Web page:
Desire to Paint more than just walls

8th standard student of CPS Gujarati medium, Divyanjali stays with her father who is a painter in Kalol. She misses her mother who lives in the village. Since there is no one to take care after her at home, she accompanies her father everywhere he goes; she tags along with him to work as well. Whenever she sees him paint houses, she is at awe on looking at the patterns that her father creates.

She developed a sense of admiration for the art and admitted to her father, “When I grow up, I want to be a painter like you.” This angered her father so much that he did not talk to her the whole day. Little did she know that he did not want her to become the person that he was.

The next morning, he woke her up early and asked her to get dressed; they were going out somewhere Divyanjali had never been to – an art museum. She was only wondering why they never went to his workplace. Once they reached the museum, she was awestruck! There were so many paintings from so many artists that she had never heard of, Jamini Roy, Raja Ravi Varma, Jatin Das, etc. Every stroke of their brush was an inspiration to her, every use of colour expressed different emotion and every abstract art spoke a beautiful story that her father explained to her. This is when her father told her, “There is so much more to painting that you still don’t understand. We all are working for you and you want to be a painter like me? Think big Divyanjali, you will become big; you think small, you will become like me. The choice is yours.”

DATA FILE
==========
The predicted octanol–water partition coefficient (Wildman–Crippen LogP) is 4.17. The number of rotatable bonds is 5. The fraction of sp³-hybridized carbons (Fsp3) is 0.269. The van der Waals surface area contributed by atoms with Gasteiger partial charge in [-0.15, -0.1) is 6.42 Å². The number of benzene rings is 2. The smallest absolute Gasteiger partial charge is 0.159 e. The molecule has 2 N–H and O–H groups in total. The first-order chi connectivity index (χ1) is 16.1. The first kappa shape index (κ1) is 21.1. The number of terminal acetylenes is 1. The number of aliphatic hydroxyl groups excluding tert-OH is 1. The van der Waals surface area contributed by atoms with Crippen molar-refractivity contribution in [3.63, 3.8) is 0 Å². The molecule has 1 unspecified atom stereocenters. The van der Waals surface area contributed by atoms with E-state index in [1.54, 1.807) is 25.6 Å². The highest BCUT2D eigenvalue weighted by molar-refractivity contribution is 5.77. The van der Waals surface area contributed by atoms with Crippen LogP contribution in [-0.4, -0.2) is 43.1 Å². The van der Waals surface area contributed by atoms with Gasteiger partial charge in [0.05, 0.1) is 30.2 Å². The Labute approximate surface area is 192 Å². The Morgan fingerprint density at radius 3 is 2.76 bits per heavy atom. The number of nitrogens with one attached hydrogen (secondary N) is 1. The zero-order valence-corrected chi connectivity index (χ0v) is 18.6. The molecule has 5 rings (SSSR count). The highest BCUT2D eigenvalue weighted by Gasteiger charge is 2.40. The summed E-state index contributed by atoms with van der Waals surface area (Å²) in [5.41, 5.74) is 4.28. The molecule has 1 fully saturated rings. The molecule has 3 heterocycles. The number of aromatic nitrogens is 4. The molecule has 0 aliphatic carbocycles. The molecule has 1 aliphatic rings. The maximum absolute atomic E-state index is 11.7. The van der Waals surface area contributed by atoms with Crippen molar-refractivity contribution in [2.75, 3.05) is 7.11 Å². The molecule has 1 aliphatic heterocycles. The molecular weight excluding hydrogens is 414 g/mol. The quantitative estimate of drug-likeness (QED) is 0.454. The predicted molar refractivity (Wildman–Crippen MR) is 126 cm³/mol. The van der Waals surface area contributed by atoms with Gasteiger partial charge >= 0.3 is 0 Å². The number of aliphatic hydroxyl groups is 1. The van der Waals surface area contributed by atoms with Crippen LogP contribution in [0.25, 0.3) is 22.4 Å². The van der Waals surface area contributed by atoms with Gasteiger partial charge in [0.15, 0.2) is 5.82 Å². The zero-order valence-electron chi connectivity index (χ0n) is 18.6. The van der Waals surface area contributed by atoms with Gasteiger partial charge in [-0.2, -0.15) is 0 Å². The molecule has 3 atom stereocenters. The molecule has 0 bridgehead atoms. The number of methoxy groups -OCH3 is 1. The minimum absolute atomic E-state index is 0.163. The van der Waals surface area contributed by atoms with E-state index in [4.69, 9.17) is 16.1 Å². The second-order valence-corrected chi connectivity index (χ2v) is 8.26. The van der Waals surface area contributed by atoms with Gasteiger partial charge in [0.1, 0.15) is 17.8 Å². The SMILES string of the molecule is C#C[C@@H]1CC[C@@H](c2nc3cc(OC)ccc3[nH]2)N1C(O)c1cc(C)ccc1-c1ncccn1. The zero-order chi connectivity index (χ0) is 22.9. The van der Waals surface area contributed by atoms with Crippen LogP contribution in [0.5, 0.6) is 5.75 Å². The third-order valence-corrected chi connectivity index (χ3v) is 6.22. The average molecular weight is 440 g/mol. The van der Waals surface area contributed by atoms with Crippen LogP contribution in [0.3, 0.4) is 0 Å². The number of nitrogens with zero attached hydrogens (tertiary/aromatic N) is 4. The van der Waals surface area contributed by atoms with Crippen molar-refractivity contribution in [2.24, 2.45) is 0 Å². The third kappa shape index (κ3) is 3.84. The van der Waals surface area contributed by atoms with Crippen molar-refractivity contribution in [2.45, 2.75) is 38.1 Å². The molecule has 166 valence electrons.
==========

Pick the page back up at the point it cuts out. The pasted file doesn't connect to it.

On her way back, the paintings kept running on her mind. This was the moment she realised that she wanted to become a painter, not like her father but like Raja Ravi Varma. The details in his paintings were so realistic, she wanted to replicate the intricacies found in his paintings. 

Since then, Divyanjali has been taking painting classes. Her father somehow arranges for money to pay her fees. “My father says that he will eat at work and that I should eat at school. This way, we will be able to save more money so that I can learn more.” Her father is relieved because she gets to eat healthy food at school and he knows it for a fact that she will never complain about the food.

She lives by one rule that her mother had taught her at a very young age – “Never waste food and eat enough when you have the chance.” Divyanjali enjoys the food served to her at school but Theplas are her favourite.

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